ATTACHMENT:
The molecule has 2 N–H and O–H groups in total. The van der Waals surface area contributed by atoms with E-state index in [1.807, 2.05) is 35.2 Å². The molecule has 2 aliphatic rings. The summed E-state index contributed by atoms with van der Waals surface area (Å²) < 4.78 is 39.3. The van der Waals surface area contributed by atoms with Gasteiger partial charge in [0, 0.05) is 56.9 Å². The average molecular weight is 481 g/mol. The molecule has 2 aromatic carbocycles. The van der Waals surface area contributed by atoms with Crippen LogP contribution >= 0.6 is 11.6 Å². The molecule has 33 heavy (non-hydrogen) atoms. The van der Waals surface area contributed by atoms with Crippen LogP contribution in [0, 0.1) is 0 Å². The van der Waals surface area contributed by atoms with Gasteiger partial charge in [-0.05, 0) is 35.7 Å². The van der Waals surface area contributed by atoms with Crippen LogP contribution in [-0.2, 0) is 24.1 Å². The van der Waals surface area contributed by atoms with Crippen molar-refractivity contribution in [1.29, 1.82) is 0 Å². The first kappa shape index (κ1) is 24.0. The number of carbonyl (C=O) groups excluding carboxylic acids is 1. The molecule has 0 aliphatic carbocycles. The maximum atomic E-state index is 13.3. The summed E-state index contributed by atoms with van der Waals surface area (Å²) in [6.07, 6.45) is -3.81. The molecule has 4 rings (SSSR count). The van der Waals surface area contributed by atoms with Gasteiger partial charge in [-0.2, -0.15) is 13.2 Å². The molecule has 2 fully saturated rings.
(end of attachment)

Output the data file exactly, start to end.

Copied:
The molecule has 2 N–H and O–H groups in total. The van der Waals surface area contributed by atoms with E-state index in [1.807, 2.05) is 35.2 Å². The molecule has 2 aliphatic rings. The summed E-state index contributed by atoms with van der Waals surface area (Å²) < 4.78 is 39.3. The van der Waals surface area contributed by atoms with Gasteiger partial charge in [0, 0.05) is 56.9 Å². The average molecular weight is 481 g/mol. The molecule has 2 aromatic carbocycles. The van der Waals surface area contributed by atoms with Crippen LogP contribution >= 0.6 is 11.6 Å². The molecule has 33 heavy (non-hydrogen) atoms. The van der Waals surface area contributed by atoms with Crippen LogP contribution in [0, 0.1) is 0 Å². The van der Waals surface area contributed by atoms with Gasteiger partial charge in [-0.05, 0) is 35.7 Å². The van der Waals surface area contributed by atoms with Crippen LogP contribution in [-0.2, 0) is 24.1 Å². The van der Waals surface area contributed by atoms with Crippen molar-refractivity contribution in [1.29, 1.82) is 0 Å². The first kappa shape index (κ1) is 24.0. The number of carbonyl (C=O) groups excluding carboxylic acids is 1. The molecule has 0 aliphatic carbocycles. The maximum atomic E-state index is 13.3. The summed E-state index contributed by atoms with van der Waals surface area (Å²) in [6.07, 6.45) is -3.81. The molecule has 4 rings (SSSR count). The van der Waals surface area contributed by atoms with Gasteiger partial charge in [-0.2, -0.15) is 13.2 Å². The molecule has 2 fully saturated rings.